Klar creates her paintings by pouring heavy industrial paint-
wet into wet, wet on dry-on stretched canvas which she subsequently razors into, folds over and peels away exposing a rich and complex archeology comprised of vibrant color, bulbous drips, and jagged valleys of lacerated paint. The paintings appear in constant motion as if Klar’s careful but volcanic process is taking place at the moment of viewing. This process is evidenced in the painting Eye on Open where a forceful flow of cadmium red encroaches on a languid beige, engendering a violent explosion of form and color.
References to landscape, both the natural and the industrial, are evident in Klar’s new paintings. Often both are visible in the same composition. In Mother’s Happiness, for example, a turbulent and foamy ocean blue rolling onto a sandy beige ground is defiled by a virulent splash of orange. This could be seen as a seashore polluted by industrial waste, an attempt at cleaning an industrial wasteland, or the composition could be something else entirely, something more related to the body, an interior landscape. This ambiguity is the strength and purpose of Klar’s art, she wants to create abstract paintings that “hint at images knowable but unrecognizable or recognizable but unknowable.”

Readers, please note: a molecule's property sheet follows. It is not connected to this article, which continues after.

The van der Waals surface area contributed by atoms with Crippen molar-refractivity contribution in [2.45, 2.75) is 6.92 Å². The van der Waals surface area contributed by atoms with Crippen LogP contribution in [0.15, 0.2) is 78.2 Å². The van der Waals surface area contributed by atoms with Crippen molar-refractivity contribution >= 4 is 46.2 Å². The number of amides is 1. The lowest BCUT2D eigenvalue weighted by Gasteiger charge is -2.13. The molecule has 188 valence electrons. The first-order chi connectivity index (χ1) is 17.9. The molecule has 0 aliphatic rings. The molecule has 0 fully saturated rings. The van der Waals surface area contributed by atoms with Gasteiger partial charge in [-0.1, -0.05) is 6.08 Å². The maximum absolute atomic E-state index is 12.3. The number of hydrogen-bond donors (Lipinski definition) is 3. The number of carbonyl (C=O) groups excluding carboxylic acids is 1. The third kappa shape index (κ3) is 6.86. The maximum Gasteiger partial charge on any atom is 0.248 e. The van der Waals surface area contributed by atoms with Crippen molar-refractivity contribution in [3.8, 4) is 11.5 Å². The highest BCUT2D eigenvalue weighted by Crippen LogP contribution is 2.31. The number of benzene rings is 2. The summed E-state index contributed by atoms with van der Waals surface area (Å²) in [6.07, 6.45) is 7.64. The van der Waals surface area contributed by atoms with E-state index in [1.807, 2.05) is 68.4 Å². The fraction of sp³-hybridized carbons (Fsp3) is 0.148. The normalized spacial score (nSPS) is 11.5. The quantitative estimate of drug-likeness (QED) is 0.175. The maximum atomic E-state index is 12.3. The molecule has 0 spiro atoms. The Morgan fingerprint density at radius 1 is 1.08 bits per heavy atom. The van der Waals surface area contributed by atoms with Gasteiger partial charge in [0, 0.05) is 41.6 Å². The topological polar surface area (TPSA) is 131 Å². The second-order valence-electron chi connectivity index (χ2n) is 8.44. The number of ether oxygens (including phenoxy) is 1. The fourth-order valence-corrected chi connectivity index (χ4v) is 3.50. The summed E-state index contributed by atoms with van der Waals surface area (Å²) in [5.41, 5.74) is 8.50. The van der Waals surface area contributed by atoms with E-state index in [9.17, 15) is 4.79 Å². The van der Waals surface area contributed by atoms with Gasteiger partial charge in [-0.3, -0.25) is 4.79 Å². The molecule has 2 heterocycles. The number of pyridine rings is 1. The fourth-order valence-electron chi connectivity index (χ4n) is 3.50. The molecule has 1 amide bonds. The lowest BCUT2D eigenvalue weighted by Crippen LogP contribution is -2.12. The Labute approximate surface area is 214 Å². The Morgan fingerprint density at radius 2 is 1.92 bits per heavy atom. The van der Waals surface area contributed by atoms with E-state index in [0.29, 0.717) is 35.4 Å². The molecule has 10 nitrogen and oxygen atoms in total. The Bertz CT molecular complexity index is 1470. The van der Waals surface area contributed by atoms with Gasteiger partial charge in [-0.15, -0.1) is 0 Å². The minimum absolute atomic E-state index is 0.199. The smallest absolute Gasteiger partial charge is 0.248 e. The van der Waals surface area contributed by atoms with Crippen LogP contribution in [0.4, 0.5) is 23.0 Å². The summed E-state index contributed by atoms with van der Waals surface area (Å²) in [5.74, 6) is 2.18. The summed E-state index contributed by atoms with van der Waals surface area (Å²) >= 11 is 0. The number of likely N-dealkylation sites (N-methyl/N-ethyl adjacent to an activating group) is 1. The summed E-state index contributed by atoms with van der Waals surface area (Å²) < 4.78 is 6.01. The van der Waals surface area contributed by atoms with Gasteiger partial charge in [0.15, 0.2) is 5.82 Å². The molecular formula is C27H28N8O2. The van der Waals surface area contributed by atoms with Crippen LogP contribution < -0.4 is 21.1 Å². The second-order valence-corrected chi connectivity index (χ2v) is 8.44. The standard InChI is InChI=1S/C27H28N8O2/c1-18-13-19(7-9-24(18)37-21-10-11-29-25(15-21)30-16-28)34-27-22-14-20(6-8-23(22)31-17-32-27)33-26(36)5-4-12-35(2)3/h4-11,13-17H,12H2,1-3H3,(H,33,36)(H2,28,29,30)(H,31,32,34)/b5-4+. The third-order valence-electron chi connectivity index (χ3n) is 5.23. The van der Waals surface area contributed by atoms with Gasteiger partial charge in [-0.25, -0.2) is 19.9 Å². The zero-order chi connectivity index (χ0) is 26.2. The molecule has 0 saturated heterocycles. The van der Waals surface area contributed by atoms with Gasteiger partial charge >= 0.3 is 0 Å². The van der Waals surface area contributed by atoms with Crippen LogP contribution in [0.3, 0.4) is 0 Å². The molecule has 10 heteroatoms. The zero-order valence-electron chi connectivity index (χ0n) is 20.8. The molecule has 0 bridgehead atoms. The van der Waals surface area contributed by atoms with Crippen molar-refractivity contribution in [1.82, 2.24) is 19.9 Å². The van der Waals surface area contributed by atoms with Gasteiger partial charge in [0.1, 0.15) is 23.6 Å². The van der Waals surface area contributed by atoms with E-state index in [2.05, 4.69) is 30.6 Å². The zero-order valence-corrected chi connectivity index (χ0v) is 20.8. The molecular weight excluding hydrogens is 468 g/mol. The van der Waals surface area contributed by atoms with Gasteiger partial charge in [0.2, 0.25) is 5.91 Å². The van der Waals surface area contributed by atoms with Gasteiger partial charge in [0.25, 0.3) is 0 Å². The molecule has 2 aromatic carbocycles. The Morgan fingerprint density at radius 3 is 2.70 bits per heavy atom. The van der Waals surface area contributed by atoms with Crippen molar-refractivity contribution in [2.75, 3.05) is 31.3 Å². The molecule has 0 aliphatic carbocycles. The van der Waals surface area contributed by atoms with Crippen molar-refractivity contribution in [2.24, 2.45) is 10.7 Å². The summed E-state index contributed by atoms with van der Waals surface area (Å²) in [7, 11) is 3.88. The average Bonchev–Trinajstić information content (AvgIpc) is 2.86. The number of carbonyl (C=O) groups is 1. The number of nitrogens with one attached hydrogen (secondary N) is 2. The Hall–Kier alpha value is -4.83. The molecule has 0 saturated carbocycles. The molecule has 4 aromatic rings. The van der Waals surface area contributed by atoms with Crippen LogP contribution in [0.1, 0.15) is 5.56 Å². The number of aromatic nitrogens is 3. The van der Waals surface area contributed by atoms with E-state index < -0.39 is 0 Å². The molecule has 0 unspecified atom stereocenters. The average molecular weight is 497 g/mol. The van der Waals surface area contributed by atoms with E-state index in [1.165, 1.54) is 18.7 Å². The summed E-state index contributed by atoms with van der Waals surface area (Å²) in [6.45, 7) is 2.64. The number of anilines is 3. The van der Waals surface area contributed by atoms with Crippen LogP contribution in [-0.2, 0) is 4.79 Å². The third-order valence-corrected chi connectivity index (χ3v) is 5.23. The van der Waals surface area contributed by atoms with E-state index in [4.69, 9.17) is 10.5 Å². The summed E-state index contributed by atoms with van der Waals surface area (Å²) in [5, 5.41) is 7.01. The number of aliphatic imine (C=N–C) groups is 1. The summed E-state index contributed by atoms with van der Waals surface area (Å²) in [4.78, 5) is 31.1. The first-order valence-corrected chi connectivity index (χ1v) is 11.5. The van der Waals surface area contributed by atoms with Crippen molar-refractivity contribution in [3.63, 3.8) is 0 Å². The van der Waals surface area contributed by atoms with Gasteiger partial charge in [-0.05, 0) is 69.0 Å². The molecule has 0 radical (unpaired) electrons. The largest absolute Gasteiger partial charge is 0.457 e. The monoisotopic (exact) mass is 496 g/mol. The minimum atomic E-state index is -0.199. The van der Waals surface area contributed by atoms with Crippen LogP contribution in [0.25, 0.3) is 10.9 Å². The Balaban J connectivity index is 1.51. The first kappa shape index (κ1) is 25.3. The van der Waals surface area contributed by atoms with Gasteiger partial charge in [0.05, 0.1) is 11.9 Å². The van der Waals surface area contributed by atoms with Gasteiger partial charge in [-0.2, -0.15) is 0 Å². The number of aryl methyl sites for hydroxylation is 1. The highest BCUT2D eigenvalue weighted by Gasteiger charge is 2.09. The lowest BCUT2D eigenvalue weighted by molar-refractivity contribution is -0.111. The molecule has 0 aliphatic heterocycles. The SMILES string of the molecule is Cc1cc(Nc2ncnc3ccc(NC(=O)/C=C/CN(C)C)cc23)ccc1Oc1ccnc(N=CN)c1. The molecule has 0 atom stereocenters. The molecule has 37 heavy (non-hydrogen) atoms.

These implied images are critical to an understanding of Klar’s paintings. The image of the eye that Klar alludes to in Eye on Open-
and the “eyes” in numerous other paintings in this exhibition-rests at the center of the composition, in the center of the paint’s turbulence. One can nearly recognize it as a human eye but it is the implication rather than the recognition that is important. Klar inserts the human element in her paintings to ground the viewer in experience—the experience of living in the twenty-first century a time of “over stimulation;” of the “the breakdown of barriers;” of the “reformation of alternatives;” and a time of individual choices that will define the “landscape” of the future.